A Tale of Seduction and Betrayal
Some of the best-designed and officially featured WordPress themes aren’t built to handle mid-volume traffic. Just one incoming link from a semi-popular page can take your server down.
A New Blog for a Web App
Everything started out smoothly. Like thousands of developers do every day, I set up a new WordPress installation to support a new web app I’m getting online. I’ve got a Linode 1536 which is perfect for this ♢. It has gigs of free disk space and 800MB of unused RAM just for cache. And these virtual servers are fast. Mine hosts about 15 Rails and WordPress apps and the system load never gets up to 1.0.
For me, the hardest (and most fun) part of setting up a new blog is choosing the theme. I didn’t want to waste time, so I looked only at WordPress’s one-page “featured” themes list and chose News — a conservative theme with personality.
I wrote a few posts to get started, posted a link to one on Reddit, and went to sleep.
I Woke Up but My Server Wasn’t There
At around 9am, I was in for a shock: no web pages were loading and it took 2 minutes to simply ssh in. There were about a million Apache processes running and the system was out of memory. Checking on Reddit, I saw that the post was getting a good amount of traffic: it was at the top of the r/programming subreddit. It had a couple of hundred up-votes; a lot, but certainly not an apocalypse. So this was odd. I also saw that someone reposted it to the Hacker News. (Nice!) Except that the posts were only noting that the site was offline (Not nice.)
Discovering the Culprit: the Theme
A helpful Hacker News reader suggested “Caching is your friend”. That was my first thought as well. WordPress by default is just a PHP app, doing a lot of repetitious work with every request. But that didn’t feel right. This was a brand new blog, after all, and the requests were all for one simple page.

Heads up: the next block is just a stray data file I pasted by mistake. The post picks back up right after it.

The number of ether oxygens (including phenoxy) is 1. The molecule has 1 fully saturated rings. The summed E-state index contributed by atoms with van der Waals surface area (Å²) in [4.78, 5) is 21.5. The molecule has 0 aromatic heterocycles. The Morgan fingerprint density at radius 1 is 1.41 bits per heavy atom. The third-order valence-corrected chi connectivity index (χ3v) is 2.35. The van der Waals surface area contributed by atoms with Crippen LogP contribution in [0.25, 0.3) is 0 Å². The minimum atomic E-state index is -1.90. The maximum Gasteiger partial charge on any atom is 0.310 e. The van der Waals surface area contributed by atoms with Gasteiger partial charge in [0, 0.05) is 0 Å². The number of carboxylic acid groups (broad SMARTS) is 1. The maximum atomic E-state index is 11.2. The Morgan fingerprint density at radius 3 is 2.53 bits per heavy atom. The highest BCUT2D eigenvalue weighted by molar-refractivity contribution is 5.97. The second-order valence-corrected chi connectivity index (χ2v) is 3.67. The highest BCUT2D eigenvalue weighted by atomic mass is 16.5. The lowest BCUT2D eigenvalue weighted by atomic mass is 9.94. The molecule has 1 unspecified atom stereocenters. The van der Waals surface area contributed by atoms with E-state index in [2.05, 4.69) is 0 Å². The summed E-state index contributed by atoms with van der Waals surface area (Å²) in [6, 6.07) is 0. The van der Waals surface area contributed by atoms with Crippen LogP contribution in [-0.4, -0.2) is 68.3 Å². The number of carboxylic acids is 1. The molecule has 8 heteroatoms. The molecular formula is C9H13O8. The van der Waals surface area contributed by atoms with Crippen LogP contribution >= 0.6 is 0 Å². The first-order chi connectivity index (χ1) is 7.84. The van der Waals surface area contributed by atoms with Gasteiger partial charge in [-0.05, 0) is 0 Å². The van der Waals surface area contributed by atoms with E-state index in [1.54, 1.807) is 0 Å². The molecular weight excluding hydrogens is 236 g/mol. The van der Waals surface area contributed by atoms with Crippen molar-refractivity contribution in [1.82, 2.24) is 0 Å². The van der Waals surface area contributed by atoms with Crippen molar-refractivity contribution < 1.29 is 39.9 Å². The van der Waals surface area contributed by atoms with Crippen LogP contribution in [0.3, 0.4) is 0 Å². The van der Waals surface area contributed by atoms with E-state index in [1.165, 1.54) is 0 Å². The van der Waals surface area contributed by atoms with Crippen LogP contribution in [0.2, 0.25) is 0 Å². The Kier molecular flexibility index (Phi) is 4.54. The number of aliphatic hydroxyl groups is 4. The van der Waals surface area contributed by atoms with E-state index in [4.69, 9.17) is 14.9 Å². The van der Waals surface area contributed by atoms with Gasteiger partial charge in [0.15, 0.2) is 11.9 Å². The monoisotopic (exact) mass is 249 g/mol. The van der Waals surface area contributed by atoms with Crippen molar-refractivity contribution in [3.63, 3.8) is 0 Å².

The web server logs held the answer. Every visit to that blog post was generating 46 server requests for theme assets. 36 of those were for images. I couldn’t believe that the theme linked to that many individual files. This is a huge issue: it’s very important to reduce the number of external files required by a web page. No amount of server caching and optimization can help a site designed like this.
I used a trick to re-gain access to the web site. I stopped Apache, restarted it, and then jumped in before more web requests would arrive. I changed to the simpler but very well designed Twenty Eleven theme and … my web sites began to come back to life. I re-checked the server logs. Each visit was now generating only 7 requests.
The Moral: Trust But Verify Your Theme
Even highly promoted beautiful themes can have flaws that will crash an entire server under even modest traffic. Before you permanently change to a new theme, look at the HTML it generates. Analyze it with YSlow or Page Speed.